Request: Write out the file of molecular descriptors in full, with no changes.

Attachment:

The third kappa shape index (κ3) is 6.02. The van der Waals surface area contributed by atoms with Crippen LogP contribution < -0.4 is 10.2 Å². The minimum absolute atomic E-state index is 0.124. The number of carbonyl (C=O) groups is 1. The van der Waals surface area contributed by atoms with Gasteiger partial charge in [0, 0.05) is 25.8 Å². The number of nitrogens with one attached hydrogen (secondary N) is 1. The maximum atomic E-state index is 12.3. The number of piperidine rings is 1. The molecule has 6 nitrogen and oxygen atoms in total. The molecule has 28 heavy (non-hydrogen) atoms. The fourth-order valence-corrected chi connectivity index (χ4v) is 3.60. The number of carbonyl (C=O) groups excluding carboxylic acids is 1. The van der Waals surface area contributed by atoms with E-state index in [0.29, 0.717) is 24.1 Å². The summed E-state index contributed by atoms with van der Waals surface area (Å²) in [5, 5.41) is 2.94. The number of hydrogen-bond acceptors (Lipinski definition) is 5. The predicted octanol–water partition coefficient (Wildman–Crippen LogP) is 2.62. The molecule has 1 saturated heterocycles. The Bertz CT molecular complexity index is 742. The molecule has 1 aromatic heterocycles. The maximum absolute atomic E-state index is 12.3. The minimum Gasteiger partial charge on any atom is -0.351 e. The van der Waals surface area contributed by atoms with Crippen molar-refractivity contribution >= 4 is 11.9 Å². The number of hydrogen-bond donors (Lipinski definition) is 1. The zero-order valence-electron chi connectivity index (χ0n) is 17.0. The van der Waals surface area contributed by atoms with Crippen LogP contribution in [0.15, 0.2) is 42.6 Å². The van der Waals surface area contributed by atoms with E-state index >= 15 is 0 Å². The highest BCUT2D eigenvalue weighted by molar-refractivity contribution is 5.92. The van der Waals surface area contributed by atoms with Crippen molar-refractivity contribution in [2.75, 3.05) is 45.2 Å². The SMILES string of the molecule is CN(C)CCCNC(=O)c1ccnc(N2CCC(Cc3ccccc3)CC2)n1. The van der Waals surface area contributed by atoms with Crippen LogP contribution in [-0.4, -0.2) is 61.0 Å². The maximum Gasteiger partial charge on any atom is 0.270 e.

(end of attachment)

The third kappa shape index (κ3) is 6.02. The van der Waals surface area contributed by atoms with Crippen LogP contribution < -0.4 is 10.2 Å². The minimum absolute atomic E-state index is 0.124. The number of carbonyl (C=O) groups is 1. The van der Waals surface area contributed by atoms with Gasteiger partial charge in [0, 0.05) is 25.8 Å². The number of nitrogens with one attached hydrogen (secondary N) is 1. The maximum atomic E-state index is 12.3. The number of piperidine rings is 1. The molecule has 6 nitrogen and oxygen atoms in total. The molecule has 28 heavy (non-hydrogen) atoms. The fourth-order valence-corrected chi connectivity index (χ4v) is 3.60. The number of carbonyl (C=O) groups excluding carboxylic acids is 1. The van der Waals surface area contributed by atoms with E-state index in [0.29, 0.717) is 24.1 Å². The summed E-state index contributed by atoms with van der Waals surface area (Å²) in [5, 5.41) is 2.94. The number of hydrogen-bond acceptors (Lipinski definition) is 5. The predicted octanol–water partition coefficient (Wildman–Crippen LogP) is 2.62. The molecule has 1 saturated heterocycles. The Bertz CT molecular complexity index is 742. The molecule has 1 aromatic heterocycles. The maximum absolute atomic E-state index is 12.3. The minimum Gasteiger partial charge on any atom is -0.351 e. The van der Waals surface area contributed by atoms with Crippen molar-refractivity contribution >= 4 is 11.9 Å². The number of hydrogen-bond donors (Lipinski definition) is 1. The zero-order valence-electron chi connectivity index (χ0n) is 17.0. The van der Waals surface area contributed by atoms with Crippen LogP contribution in [0.15, 0.2) is 42.6 Å². The van der Waals surface area contributed by atoms with E-state index >= 15 is 0 Å². The highest BCUT2D eigenvalue weighted by molar-refractivity contribution is 5.92. The van der Waals surface area contributed by atoms with Crippen molar-refractivity contribution in [2.75, 3.05) is 45.2 Å². The SMILES string of the molecule is CN(C)CCCNC(=O)c1ccnc(N2CCC(Cc3ccccc3)CC2)n1. The van der Waals surface area contributed by atoms with Crippen LogP contribution in [-0.4, -0.2) is 61.0 Å². The maximum Gasteiger partial charge on any atom is 0.270 e.